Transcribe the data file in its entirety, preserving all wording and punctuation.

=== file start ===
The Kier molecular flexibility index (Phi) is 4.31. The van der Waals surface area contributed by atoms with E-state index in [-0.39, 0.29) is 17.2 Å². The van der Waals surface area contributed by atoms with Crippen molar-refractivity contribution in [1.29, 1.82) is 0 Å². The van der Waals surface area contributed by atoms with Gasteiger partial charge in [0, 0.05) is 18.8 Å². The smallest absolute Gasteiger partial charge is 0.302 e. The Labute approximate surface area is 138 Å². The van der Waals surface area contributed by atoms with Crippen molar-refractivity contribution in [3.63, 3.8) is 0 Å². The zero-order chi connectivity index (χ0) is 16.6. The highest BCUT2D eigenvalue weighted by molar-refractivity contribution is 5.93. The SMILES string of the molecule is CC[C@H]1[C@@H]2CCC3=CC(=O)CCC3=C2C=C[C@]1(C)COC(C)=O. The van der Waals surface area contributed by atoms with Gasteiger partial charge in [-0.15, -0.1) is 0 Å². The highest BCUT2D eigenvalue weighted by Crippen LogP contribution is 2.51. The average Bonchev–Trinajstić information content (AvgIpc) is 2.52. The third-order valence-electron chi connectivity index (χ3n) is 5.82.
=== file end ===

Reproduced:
The Kier molecular flexibility index (Phi) is 4.31. The van der Waals surface area contributed by atoms with E-state index in [-0.39, 0.29) is 17.2 Å². The van der Waals surface area contributed by atoms with Crippen molar-refractivity contribution in [1.29, 1.82) is 0 Å². The van der Waals surface area contributed by atoms with Gasteiger partial charge in [0, 0.05) is 18.8 Å². The smallest absolute Gasteiger partial charge is 0.302 e. The Labute approximate surface area is 138 Å². The van der Waals surface area contributed by atoms with Crippen molar-refractivity contribution in [3.63, 3.8) is 0 Å². The zero-order chi connectivity index (χ0) is 16.6. The highest BCUT2D eigenvalue weighted by molar-refractivity contribution is 5.93. The SMILES string of the molecule is CC[C@H]1[C@@H]2CCC3=CC(=O)CCC3=C2C=C[C@]1(C)COC(C)=O. The van der Waals surface area contributed by atoms with Gasteiger partial charge in [-0.15, -0.1) is 0 Å². The highest BCUT2D eigenvalue weighted by Crippen LogP contribution is 2.51. The average Bonchev–Trinajstić information content (AvgIpc) is 2.52. The third-order valence-electron chi connectivity index (χ3n) is 5.82.